But I tried giving it a whirl on XB1X backwards compatibility and have been enjoying it much more this time. Already made it farther than I ever had before (which admittedly isn’t very far.) So, listening to the podcast has been a lot of “well, that’s true, but it’s not that bad.” Maybe it’s just all about expectations.
I haven’t played either game (new or old) but when Austin mentioned this on the podcast it almost made me laugh. The fact that you use exactly the same set of controls for the new game to either aim a weapon at someone + shoot them or aim your “focus” at them and then initiate a dialogue seems emblematic of an American way of thinking (from an outsider). Could we not have something that is functionally a little different for when we want to talk to people?
I don’t know where the idea originated as a mechanic, but it’s worth noting that the Housers (at least) are both English (although I believe now live in New York). I’d also say that if this does seem like an ‘American’ take, isn’t that fitting for a game trying to model itself in the way that Red Dead Redemption is?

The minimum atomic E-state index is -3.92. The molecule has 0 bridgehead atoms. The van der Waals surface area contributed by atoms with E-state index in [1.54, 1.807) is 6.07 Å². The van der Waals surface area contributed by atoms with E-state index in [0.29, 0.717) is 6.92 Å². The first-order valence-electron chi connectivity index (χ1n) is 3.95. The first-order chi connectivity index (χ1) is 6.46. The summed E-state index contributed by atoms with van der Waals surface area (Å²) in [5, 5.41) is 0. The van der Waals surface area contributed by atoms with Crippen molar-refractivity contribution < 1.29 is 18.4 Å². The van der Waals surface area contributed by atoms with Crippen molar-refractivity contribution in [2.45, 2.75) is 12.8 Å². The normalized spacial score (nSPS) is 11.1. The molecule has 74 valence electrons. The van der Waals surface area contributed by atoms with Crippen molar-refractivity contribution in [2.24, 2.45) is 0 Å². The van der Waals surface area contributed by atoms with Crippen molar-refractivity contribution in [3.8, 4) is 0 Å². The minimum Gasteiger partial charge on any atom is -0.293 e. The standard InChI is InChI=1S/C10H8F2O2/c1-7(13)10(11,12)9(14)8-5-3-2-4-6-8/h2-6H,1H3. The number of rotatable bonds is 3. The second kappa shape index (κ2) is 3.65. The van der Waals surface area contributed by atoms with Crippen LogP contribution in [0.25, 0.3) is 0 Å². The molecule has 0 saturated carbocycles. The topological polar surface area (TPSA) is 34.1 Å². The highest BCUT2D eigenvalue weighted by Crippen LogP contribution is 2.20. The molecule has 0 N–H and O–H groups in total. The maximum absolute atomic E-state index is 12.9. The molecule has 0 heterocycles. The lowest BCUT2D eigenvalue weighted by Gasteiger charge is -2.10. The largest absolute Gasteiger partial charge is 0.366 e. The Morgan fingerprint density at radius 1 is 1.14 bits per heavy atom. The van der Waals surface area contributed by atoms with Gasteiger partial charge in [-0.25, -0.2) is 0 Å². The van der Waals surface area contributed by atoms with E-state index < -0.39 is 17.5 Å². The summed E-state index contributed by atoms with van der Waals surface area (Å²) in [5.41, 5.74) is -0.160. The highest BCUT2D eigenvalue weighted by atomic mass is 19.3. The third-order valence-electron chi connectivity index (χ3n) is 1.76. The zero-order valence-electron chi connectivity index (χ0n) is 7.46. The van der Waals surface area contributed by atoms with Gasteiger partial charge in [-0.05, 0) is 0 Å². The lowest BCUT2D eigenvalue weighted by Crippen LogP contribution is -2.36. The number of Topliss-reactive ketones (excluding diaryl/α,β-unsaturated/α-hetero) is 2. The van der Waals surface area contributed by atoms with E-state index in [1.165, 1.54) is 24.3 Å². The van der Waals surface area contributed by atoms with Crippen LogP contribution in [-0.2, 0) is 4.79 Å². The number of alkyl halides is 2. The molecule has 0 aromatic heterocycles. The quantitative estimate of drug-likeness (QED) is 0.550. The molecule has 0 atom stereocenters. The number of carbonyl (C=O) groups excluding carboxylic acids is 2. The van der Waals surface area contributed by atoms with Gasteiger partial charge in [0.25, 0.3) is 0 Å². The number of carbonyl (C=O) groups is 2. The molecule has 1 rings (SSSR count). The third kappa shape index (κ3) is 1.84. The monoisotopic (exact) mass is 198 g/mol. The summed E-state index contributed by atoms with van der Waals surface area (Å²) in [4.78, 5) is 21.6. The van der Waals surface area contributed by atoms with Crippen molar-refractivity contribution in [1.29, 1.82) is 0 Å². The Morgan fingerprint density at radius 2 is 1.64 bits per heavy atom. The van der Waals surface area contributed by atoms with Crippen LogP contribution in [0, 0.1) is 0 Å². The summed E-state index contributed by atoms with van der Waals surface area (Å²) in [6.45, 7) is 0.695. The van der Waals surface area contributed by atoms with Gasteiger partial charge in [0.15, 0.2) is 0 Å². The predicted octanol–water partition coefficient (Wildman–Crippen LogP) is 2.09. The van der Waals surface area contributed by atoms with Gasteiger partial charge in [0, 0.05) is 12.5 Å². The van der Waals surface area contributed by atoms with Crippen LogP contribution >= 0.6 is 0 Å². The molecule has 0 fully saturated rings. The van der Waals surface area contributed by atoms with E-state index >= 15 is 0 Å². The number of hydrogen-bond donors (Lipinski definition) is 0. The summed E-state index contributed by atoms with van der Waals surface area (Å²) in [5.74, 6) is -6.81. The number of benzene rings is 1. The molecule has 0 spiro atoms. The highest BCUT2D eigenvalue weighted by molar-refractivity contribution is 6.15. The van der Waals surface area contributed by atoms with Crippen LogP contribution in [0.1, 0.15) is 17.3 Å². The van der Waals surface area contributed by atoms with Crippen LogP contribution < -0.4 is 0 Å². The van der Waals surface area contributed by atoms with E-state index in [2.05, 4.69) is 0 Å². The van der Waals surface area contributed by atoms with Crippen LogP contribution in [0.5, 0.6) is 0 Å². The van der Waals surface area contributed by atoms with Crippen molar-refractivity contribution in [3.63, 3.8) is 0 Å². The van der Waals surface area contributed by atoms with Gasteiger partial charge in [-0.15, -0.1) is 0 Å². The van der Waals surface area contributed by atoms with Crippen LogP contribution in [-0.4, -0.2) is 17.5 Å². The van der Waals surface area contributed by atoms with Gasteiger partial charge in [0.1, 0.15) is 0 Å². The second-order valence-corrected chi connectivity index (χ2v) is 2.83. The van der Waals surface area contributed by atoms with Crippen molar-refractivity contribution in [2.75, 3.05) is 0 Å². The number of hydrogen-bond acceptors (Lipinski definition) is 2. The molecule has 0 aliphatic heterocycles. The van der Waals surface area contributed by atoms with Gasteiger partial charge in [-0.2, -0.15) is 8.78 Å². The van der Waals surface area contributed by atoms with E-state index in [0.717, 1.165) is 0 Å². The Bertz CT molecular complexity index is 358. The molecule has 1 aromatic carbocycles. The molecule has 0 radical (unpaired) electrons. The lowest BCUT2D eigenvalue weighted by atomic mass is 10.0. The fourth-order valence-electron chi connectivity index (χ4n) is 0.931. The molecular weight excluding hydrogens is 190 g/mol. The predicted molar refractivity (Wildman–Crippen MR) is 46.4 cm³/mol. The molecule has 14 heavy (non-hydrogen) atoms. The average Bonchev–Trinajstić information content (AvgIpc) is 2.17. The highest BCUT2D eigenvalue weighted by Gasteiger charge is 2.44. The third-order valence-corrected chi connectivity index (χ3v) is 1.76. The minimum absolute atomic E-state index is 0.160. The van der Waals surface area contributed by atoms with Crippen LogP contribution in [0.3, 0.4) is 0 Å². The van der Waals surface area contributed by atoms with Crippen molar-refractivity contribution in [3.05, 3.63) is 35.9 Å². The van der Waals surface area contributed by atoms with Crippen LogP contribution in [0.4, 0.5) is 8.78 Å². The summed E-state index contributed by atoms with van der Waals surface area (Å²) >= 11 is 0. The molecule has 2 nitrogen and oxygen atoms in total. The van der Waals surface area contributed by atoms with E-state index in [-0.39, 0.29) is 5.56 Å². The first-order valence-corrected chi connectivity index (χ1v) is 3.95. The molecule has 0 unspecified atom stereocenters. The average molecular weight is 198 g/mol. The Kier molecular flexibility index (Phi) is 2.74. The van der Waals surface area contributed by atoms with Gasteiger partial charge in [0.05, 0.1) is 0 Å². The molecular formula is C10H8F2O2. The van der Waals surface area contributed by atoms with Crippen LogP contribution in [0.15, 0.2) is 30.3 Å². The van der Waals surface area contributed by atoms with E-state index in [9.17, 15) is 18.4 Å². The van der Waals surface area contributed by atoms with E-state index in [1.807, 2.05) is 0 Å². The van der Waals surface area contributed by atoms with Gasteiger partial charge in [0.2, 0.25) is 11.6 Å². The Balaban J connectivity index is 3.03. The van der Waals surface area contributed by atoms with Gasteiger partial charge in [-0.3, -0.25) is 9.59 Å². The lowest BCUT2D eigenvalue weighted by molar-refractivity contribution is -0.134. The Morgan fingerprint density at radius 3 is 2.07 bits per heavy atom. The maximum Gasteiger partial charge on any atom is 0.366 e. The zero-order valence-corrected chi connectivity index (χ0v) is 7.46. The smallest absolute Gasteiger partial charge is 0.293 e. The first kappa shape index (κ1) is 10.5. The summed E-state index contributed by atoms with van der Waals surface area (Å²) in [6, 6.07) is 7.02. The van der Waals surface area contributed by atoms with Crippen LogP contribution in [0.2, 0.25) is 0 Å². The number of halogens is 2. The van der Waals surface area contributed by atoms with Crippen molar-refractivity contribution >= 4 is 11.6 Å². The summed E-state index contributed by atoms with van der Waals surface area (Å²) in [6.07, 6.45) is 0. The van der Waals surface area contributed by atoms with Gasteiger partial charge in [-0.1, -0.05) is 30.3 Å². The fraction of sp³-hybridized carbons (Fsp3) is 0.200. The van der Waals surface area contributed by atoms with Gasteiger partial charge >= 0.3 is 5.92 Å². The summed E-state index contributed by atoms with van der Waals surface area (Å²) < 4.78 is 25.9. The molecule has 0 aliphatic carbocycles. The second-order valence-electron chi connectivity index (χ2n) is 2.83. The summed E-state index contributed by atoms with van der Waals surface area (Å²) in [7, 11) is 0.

I see where you’re coming from with this but I have to disagree. From a design perspective it makes a lot of sense to have all the major mechanics of looking around, shooting, and choosing who (possibly out of a crowd of people or someone who is at a distance or running away) to talk to be tied to the same or similar controls. Its not a Bioware style game where you’re walking up to a stationary npc and choosing from a number of dialog options, its not as separate from the rest of play. You can do it while doing anything else, it seems like, which might actually be a nice change from other similar games where once combat or a chase or something starts all non-scripted dialog is basically out of the question. In a more dynamic game like this one I’d imagine it’s just more intuitive to be able to look at/lock-on to someone and press your talk buttons than to have to deal with some other control scheme completely divorced from the rest of how you control your character and your camera view.